Senate saves the James Webb Space Telescope

Sep 15, 2011 By Jason Major

The 2012 fiscal year appropriation bill, marked up today by the Senate, allows for continued funding of the James Webb Space Telescope and support up to a launch in 2018! Yes, it looks like this bird is going to fly.

The will be the premier of the next decade, serving thousands of worldwide. It will study every phase in the history of our Universe, ranging from the first luminous glows after the , to the formation of solar systems capable of supporting life on planets like Earth, to the evolution of our own . JWST will be a large infrared telescope with a 6.5-meter primary mirror.

Thanks to everyone who contacted their representatives and expressed their support of the JWST, to all the websites out there that made it particularly simple to do so, and of course to all the state representatives who stood behind the program and didn’t allow it to get mothballed. The space science community thanks you and the current and future generations of astronomers, physicists, cosmologists and explorers thank you.

“In a spending bill that has less to spend, we naturally focus on the cuts and the things we can’t do. But I’d like to focus on what we can do. The bill invests more than $12 billion in scientific research and high impact research and technology development, to create new products and new jobs for the future," said CJS Subcommittee Chairwoman, Barbara Mikulski

In addition to continued funding for the telescope the 2012 bill also allots the National Aeronautics and Space Administration $17.9 billion (a reduction of $509 million or 2.8 percent from the 2011 enacted level) and preserves NASA’s portfolio balanced among science, aeronautics, technology and human space flight investments, including the Orion Multipurpose Crew Vehicle, the heavy lift Space System, and commercial crew development.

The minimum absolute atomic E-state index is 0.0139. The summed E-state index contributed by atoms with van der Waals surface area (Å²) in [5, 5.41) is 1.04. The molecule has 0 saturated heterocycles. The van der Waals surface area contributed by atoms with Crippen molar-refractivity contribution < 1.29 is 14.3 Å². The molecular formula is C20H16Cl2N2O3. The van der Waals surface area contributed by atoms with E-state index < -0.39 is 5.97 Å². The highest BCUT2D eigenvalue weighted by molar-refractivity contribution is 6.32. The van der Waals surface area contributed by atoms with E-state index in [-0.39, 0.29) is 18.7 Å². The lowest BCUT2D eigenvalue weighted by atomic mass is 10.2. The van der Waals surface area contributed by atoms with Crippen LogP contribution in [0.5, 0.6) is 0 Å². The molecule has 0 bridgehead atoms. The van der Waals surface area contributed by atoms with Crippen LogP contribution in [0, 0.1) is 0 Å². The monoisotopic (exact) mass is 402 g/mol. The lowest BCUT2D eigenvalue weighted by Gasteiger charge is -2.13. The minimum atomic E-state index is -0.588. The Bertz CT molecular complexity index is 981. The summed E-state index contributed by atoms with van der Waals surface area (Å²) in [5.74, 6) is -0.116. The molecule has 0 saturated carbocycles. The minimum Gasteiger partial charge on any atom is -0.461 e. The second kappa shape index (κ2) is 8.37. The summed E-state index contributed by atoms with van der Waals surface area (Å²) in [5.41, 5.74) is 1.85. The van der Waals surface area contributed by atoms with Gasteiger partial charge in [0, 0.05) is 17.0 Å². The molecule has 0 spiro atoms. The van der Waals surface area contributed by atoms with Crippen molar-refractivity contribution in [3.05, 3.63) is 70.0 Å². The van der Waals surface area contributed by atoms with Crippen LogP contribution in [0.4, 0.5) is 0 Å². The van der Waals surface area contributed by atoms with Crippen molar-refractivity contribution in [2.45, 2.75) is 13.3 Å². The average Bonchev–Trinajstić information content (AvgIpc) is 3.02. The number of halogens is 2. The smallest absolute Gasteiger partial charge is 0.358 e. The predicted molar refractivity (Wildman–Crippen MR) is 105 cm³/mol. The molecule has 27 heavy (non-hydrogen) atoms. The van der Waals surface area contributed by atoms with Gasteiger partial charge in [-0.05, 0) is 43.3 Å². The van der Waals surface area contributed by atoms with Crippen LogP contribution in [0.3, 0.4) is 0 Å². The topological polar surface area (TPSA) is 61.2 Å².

In this tighter economy, all of the agencies funded under the bill are also called on to be better stewards of taxpayers’ dollars, and waste and overspending will be much more closely monitored.

Read the bill summary here.

Explore further: N. America treated to partial solar eclipse Thurs.

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User comments : 27

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Vendicar_Decarian
2.5 / 5 (8) Sep 15, 2011
Damn. I thought the anti Science Repugs would win this one.
flashgordon
5 / 5 (3) Sep 15, 2011
I'm a little surprised we've saved it. I didn't bother writing anybody about it; i figured . . . well, I figured it didn't much matter. I mean what are they going to do with the hardware already made?

The James Webb is probably still on a short leash. I tried following the links; but, it didn't get me anywhere that looked like it was going to say anything.
Callippo
1 / 5 (4) Sep 15, 2011
I'm a little surprised we've saved it
They saved only one year and other departments of NASA will probably pay it hardly. The future of JWST indeed depends of financial situation of USA, which could improve only urgent application of cold fusion or unexpected finding of ocean of cheap oil in Texas.
Eric_B
4.8 / 5 (6) Sep 15, 2011
"financial situation of USA, which could improve only urgent application of cold fusion or unexpected finding of ocean of cheap oil in Texas."

Yeah, too bad there have not been record profits on wall st. to support modest tax increases on people who can afford it. (Oh, wait...tax increases will stifle job growth...no tax increases, no j... wait... there has been no tax increases, there has been record profits and there is no job growth)

Too bad that banks aren't awash in cash from some stimulus scam that would enable them to fund new small business...

Too bad, so sad...
bobtrain
5 / 5 (6) Sep 15, 2011
I don't know if it did any good, but I did write to my Senator (Mikulski) and she chairs the committee.
Hengine
5 / 5 (3) Sep 15, 2011
YAY
Shootist
2.2 / 5 (13) Sep 15, 2011
Don't cha' love it when a bloated bureaucracy is rewarded for being a bloated bureaucracy?

Gotta keep the same 22000 scientists and engineers employed. 22000 whether we launch a shuttle, or not. $2billion a year whether the ISS comes down, or not.

Past saving. Hasn't done a notable thing, as an organization, since Apollo.
Nanobanano
2 / 5 (6) Sep 15, 2011
Hopefully, this thing doesn't crash and burn, since they spent so much money on it.